SARAH MCCAMMON, HOST:
One hundred fifty-six years ago today, Union Army General Gordon Granger landed in Galveston, Texas, and issued a proclamation declaring the state's enslaved people free, even though President Lincoln had signed the Emancipation Proclamation almost 2 1/2 years earlier. The day would go on to be known as Juneteenth. Earlier this week, President Biden signed a law making it a federal holiday celebrating the end of slavery. And tonight, at New York's Lincoln Center, a group of distinguished African American artists is presenting an outdoor Juneteenth performance around the arts complex that examines the idea of freedom. Jeff Lunden reports.
JEFF LUNDEN, BYLINE: Carl Hancock Rux is a multi-hyphenate - a poet, author, playwright, actor, musician. He has conceived and curated the event called I Dream A Dream That Dreams Back At Me. He says he has complicated feelings about Juneteenth, a holiday traditionally celebrated with hot dogs, firecrackers and music.
CARL HANCOCK RUX: These enslaved people who shouldn't have been enslaved in the first place, and then they finally get the information that they're free, and now where do they go? Because there's no program set up for their freedom. There are no institutions - right? - that are set up for their freedom. There's no land even that's promised, given these people for their freedom. There's no housing for them to go to. That is painful to me.
LUNDEN: So Rux says he wanted to create an evening that takes the audience on a journey and asks...
RUX: How do we celebrate freedom? And how do we do more than just celebrate freedom, but actually question the notion of freedom?
LUNDEN: And while there won't be firecrackers and hot dogs, there will be music.
(SOUNDBITE OF MUSIC)
LUNDEN: Among the many artists participating in the evening is pop icon Nona Hendryx, who is not only singing but writing music with Vernon Reid to lyrics by Pulitzer Prize-winning playwright Lynn Nottage. Hendryx will represent a welcoming spirit standing in Lincoln Center's reflecting pool. The water is meant to evoke Harriet Tubman, who traveled back-and-forth 19 times through swampy water to take slaves to freedom.
NONA HENDRYX: The water is not just the water that had to be crossed to get from the South to Canada, but the ocean that had to be crossed and survived. So water is a very sacred thing. It's used in baptism. It's used in all these things.
(Singing) Cold water, water. Angry water, water pulling, pulling us down.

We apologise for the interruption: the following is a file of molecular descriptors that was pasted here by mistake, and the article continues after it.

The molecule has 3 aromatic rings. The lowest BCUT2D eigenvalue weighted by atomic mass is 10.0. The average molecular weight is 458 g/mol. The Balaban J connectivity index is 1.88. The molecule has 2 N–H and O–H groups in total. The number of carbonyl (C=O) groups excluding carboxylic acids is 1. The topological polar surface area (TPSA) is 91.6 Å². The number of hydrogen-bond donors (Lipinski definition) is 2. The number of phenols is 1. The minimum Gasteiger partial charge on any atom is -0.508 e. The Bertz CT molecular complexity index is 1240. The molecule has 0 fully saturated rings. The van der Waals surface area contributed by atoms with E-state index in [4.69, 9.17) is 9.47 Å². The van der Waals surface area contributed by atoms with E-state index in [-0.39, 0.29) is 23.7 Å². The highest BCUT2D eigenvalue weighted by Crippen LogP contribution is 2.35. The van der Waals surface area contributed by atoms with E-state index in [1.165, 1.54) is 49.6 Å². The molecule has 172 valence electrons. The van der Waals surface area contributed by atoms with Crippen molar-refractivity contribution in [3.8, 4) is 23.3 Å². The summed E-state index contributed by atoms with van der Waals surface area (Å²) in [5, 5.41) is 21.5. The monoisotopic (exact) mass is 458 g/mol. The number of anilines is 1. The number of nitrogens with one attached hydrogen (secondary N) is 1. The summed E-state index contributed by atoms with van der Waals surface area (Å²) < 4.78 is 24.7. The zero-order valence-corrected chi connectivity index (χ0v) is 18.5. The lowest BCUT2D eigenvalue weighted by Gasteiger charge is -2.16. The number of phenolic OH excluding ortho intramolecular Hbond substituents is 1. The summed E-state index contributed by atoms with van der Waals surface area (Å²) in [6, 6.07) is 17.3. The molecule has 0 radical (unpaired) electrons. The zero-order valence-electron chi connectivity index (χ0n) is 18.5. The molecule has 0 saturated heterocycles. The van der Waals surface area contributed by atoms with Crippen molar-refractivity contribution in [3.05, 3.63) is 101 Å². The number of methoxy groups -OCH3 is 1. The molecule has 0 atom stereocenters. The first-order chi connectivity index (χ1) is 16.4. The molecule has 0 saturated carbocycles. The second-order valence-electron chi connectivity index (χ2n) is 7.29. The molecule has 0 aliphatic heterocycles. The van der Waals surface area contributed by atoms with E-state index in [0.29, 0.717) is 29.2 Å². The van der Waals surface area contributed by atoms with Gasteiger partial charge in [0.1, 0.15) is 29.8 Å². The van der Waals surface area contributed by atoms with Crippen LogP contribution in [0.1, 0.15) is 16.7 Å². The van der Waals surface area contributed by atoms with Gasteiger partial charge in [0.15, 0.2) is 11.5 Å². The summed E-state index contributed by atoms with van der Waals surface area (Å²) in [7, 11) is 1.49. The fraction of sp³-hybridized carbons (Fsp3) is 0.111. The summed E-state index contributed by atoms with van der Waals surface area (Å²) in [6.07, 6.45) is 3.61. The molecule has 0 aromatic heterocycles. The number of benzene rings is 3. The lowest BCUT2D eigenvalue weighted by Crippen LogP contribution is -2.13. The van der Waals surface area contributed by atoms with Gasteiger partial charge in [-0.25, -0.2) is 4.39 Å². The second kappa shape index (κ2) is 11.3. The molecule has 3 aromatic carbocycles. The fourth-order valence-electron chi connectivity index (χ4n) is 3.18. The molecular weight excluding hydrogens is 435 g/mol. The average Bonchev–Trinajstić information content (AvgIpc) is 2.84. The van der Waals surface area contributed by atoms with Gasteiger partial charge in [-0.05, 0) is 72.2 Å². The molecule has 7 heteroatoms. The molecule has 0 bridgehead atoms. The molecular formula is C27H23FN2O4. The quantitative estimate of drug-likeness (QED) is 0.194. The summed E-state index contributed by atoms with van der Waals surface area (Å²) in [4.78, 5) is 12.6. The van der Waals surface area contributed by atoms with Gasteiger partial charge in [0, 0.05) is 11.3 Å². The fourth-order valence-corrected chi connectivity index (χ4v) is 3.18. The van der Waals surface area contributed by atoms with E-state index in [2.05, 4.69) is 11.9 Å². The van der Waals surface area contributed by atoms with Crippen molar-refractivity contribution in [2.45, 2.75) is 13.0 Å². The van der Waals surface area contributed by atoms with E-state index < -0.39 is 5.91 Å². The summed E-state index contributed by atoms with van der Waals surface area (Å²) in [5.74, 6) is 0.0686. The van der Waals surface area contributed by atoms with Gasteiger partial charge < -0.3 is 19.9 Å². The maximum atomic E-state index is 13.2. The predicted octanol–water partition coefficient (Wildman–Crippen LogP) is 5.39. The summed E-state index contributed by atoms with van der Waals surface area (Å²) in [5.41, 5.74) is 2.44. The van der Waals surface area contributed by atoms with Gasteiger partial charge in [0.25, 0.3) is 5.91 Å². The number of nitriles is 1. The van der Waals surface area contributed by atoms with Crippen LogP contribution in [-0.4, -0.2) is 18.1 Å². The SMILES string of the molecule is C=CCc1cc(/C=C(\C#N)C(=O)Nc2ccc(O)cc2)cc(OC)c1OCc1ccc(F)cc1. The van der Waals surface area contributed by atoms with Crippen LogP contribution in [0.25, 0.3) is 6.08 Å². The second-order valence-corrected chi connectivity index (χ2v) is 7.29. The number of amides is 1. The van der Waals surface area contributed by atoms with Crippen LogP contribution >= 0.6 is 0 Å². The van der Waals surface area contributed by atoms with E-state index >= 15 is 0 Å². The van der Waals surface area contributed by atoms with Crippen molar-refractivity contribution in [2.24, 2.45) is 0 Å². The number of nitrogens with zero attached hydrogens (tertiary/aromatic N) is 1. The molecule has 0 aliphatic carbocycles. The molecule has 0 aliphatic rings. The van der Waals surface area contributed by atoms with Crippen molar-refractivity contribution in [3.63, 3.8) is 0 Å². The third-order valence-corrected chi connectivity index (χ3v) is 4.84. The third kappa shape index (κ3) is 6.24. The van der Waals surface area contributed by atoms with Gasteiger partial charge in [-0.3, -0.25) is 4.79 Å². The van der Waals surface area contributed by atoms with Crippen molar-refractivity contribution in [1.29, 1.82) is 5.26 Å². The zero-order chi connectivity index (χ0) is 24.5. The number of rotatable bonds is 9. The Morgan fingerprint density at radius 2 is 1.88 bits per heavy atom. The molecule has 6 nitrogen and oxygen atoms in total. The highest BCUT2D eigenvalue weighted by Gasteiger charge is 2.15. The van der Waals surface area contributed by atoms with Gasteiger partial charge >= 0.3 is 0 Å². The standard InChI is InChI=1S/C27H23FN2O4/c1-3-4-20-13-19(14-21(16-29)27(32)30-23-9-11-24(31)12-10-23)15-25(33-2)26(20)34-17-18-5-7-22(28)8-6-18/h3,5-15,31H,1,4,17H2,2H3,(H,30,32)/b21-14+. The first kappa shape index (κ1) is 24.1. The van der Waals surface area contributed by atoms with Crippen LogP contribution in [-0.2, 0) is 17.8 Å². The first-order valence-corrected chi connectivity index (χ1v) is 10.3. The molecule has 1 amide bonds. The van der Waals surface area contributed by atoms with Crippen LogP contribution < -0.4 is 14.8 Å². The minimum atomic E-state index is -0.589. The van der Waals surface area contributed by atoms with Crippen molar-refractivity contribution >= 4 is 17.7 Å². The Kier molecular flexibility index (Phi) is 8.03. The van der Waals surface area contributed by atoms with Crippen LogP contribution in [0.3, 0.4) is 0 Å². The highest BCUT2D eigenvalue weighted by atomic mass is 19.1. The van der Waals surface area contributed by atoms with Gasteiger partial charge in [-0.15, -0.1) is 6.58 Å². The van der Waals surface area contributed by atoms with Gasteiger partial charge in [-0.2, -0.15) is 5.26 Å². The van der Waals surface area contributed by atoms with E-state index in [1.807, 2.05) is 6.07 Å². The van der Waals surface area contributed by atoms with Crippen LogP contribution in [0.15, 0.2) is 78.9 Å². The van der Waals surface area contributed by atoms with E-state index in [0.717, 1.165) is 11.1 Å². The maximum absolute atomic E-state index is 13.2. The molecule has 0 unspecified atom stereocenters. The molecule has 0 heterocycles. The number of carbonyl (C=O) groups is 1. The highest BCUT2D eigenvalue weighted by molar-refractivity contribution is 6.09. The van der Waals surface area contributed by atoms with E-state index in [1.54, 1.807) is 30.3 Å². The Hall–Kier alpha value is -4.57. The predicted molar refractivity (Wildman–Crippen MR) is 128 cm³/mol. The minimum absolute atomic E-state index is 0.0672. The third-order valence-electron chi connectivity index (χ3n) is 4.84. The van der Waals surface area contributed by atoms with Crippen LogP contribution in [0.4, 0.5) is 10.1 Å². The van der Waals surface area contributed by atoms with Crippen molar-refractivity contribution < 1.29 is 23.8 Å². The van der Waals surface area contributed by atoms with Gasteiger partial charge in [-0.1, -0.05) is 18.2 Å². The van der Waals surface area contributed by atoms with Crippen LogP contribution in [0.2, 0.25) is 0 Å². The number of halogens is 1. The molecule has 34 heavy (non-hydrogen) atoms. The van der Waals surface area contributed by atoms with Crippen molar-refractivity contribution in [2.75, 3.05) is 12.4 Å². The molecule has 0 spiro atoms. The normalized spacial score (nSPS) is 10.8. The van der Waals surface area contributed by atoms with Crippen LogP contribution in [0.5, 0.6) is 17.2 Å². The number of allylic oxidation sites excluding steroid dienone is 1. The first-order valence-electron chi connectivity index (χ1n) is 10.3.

LUNDEN: Two other performers will join Hendryx in the water for this opening incantation. Then the audience will move to another location, where Carl Hancock Rux says they'll meet singer and performance artist Helga Davis towering above them, throwing confetti.
HENDRYX: And she'll be singing not only the American anthem, but the Negro national anthem, and will in some ways combine them and deconstruct them, allow some words from one to bleed into the other so that they become interchangeable in a way that makes us question whether or not freedom is everything we thought it should be.
HELGA DAVIS: (Singing) Oh, oh, say, can you see?
RUX: She represents the promised land, but then once, you know, you reach the promised land, you have to question, is it everything you hoped for? Is it everything you wanted? Is it everything you expected it to be? Do you have everything you need?
LUNDEN: The audience then will journey to its final destination, where they'll hear a set played by artist Toshi Reagon and her band, Big Lovely. Reagon says she likes to read about Juneteenth every year, and she always finds the stories relevant.
TOSHI REAGON: I found this story about one of the things they did was like teach people how to vote. You know, like, they were like, you're free now. You need to know how to vote. And I just find that ironic in this era where a lot of politicians and a lot of states are trying to take people's voting rights away
(Singing) I can see the stars deep in my heart. Let me be, let me be free.
LUNDEN: Carl Hancock Rux thought Toshi Reagon's activist background made her the perfect artist to end the evening.
RUX: Toshi Reagon represents the human will to fight, to declare, to celebrate, to be outspoken and to make sure that everybody leaves with some kind of a revival of spirit.
LUNDEN: For NPR News, I'm Jeff Lunden in New York.
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